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Automating for a brighter future


Automating for a brighter future

As a pharmacy proprietor, I have been looking at automation for a couple of years to improve our business efficiency and build a foundation for growth, says Mohammed Hussain

The pandemic with all its myriad and conflicting demands has accelerated the case for working differently, but does that mean investing more in dispensing or services?

Long before the pandemic and the super deduction announced by the Chancellor, as a business we were already considering a dispensing robot. The main drivers were to create a more efficient working environment, improve staff support, and invest for future dispensing capacity while releasing staff time for more patient-facing activities.

A dispensing robot during the pandemic would have been a godsend to cope with the surge in dispensing volume that started in the first pandemic and has ebbed and flowed since, leaving us with a sustained greater volume than before.

The super deduction announced by the Chancellor has helped make the business case more favourable but it’s not the reason to invest. In any case, I suspect suppliers will quickly adjust their prices to account for this, leading to no real benefit for the customer.

The benefits of an automated solution that does not need to self-isolate are self-evident, as are those of being able to support teams struggling to meet increased demand with diminished staff numbers. Looking at whether the future is to invest in dispensing or services, it’s clear that dispensing is essential to the current community pharmacy model, with services a growing element but not yet sufficient or sustainable for a successful business.

In my own practice we decided we now needed to execute on our plans to get a robot. This was the beginning in opening up a number of considerations that had not previously occurred to us.

There are two main suppliers of dispensing robots for community pharmacies in the UK. One is a long-standing supplier (supplier A) the other is new to the community market, having operated mainly in hospitals until recently (supplier B).

The complexities began when it became clear to us that our building set-up would only accommodate a robot on the first floor above the dispensary. To do so would also require removing two internal walls to merge three small rooms into a space large enough to accommodate a seven-metre long unit.

It would also require the remodelling of the ceiling, re-wiring, and preparing the floor to create an open space ready to receive the unit. There is considerable work needed simply to prepare the site. Once we have prepared the site ready to receive the unit, only then can installation begin.

Supplier A has a ‘build on site’ plan which essentially meant it could bring all the components in through the front door and then assemble on site. Supplier A is also 20 per cent more expensive than supplier B.

Supplier B has some large components that are shipped at full size and therefore cannot simply be brought in through the front door and walked up the stairs. It proposed removing the upstairs windows and lifting the pallets directly onto the first floor, then replacing the windows.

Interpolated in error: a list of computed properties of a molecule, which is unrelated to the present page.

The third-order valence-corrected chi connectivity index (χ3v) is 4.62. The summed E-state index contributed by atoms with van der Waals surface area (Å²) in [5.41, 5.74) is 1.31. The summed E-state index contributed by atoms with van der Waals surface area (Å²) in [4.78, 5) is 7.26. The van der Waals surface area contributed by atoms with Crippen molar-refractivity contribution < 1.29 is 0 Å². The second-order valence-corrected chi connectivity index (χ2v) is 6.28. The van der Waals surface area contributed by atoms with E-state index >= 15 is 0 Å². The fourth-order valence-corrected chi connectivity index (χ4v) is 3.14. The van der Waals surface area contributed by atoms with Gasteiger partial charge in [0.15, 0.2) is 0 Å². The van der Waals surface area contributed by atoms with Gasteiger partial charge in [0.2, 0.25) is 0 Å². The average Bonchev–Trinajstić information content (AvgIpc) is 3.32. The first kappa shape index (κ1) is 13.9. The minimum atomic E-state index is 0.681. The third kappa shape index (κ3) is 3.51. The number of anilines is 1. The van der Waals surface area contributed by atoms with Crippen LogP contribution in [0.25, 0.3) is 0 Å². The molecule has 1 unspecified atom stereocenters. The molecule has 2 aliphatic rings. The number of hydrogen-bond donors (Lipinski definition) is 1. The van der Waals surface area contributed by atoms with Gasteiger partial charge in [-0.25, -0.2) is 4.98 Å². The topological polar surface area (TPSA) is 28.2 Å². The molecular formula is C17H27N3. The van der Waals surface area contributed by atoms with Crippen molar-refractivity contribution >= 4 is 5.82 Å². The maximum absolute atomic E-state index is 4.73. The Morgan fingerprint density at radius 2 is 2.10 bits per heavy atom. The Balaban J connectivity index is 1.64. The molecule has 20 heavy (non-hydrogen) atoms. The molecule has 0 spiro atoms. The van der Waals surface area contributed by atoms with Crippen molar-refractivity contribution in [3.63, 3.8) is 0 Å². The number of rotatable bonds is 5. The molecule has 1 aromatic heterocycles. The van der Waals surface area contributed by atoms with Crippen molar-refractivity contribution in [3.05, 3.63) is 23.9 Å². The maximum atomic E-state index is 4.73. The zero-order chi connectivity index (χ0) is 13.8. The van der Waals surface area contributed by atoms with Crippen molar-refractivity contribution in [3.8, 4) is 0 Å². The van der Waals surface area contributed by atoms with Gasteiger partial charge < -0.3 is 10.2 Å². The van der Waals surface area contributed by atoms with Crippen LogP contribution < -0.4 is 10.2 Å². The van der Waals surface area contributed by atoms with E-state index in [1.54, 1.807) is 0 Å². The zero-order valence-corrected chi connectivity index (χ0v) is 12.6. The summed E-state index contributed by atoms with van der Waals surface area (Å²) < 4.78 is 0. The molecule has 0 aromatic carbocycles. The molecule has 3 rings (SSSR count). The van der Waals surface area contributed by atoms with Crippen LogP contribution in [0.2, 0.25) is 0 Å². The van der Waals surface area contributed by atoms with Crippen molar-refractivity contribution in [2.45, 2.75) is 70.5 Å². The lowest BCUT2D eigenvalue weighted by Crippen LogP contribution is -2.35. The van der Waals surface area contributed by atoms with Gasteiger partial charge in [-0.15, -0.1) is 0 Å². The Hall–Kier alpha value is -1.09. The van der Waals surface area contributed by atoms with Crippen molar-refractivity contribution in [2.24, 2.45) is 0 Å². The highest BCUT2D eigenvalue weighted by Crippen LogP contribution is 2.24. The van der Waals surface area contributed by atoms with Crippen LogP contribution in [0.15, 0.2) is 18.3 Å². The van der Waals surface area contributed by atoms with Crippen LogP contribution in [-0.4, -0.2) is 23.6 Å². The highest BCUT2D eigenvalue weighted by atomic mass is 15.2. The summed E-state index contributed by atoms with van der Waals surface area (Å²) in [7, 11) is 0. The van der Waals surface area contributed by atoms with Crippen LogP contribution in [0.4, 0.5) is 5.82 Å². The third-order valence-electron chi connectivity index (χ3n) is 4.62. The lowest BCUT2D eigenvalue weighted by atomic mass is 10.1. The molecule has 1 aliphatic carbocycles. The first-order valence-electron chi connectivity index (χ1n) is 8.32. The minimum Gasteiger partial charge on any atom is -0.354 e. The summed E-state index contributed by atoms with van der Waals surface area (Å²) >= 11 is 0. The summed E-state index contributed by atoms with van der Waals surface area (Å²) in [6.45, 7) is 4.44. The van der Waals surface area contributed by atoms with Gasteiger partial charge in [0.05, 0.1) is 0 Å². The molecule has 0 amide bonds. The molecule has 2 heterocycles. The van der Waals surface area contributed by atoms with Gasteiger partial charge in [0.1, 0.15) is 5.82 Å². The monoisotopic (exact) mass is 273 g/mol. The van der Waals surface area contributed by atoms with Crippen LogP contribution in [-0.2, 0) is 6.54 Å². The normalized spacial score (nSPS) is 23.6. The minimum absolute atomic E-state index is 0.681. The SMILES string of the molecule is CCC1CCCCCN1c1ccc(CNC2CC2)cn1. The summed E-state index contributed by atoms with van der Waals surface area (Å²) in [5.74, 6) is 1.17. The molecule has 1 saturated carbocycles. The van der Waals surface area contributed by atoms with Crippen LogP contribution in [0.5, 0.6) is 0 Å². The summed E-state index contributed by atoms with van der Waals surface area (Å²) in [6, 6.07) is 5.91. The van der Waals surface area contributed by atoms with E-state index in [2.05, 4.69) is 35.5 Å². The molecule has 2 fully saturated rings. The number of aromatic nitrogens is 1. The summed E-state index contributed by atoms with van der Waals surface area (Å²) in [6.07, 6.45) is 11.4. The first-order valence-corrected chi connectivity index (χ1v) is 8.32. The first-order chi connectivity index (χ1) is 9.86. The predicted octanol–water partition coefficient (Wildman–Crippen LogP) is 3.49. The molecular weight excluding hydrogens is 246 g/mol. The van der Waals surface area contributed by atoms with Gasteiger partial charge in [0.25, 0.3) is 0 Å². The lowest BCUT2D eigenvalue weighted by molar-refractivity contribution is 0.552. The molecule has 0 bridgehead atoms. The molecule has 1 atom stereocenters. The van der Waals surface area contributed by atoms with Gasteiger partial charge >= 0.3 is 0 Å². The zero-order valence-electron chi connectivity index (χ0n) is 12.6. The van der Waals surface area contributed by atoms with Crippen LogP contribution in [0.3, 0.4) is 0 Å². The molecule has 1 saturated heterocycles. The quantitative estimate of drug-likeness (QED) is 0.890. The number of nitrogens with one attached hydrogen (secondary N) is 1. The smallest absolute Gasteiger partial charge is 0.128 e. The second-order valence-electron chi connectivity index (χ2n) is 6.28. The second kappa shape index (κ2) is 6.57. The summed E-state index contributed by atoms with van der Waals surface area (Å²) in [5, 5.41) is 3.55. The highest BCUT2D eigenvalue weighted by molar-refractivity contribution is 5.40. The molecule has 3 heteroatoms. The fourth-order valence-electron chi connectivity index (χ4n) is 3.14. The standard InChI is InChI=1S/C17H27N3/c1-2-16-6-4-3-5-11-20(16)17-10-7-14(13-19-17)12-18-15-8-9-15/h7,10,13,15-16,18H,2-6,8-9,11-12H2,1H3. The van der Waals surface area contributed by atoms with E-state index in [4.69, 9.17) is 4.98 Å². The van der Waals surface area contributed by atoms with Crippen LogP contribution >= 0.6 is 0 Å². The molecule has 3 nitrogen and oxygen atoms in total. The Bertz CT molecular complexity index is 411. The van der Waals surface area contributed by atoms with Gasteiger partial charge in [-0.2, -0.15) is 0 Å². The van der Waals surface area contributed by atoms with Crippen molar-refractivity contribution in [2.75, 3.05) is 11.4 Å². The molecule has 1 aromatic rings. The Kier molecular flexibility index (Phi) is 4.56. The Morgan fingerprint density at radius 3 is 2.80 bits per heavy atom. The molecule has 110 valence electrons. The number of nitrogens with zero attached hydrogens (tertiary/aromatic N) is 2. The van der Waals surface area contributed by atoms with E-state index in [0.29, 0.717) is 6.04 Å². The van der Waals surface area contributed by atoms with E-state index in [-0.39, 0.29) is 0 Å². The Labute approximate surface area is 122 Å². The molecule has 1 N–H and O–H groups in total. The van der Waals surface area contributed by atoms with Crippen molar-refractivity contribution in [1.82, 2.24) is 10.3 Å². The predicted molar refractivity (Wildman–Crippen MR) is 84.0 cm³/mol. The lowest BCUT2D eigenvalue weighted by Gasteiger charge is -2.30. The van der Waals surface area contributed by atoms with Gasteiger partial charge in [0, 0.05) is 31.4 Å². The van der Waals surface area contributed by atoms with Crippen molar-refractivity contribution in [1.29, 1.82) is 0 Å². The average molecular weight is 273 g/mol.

Another option was to bring the components through the rear fire escape, but this would also require temporarily removing an internal wall. Consideration then needs to be given to how many chutes are needed to drop the items to a user for dispensing. Will one suffice or are more needed? If the pharmacy is particularly busy additional robot picking arms will be needed. All of these things ensure additional cost.

Stock loading is also an important factor. How is the machine loaded with new stock? Is there fully automated, semi-automated or manual input of items? There are also options for a patient collection module: supplier A offers this, but supplier B does not. There are, however, third-party solutions such as Pharmaself24 that can be used.

All these options have an impact on the overall efficiency and cost of the system. A dispensing robot will not reduce the staff head count, but it will require staff to work in new ways, and it should improve their working environment and create capacity for additional services.
It should also allow greater headroom for growing dispensing volume and lifts the constraints caused by the number of people who can effectively work in a small space.

The suppliers also have differing levels of integration with the pharmacy PMR systems. This is critical to ensure that the robot works effectively. We’ve visited existing sites using the various robots and have had discussions with the PMR systems to ensure there is sufficient integration to meet our needs.

We’ve now signed a contract with supplier B, in part because they were much hungrier for the contract. We expect delivery late summer, allowing sufficient time for staff training and business processes to be redesigned before demand surges again during the winter.
Deciding on which dispensing robot to go for was the first decision of many and only time will tell if it fulfils its purpose.

I will be posting an update later in the year on how the robot has changed our workflow and business.

Mohammed Hussain is a non-executive director at Bradford Teaching Hospitals Foundation Trust and an independent contractor.

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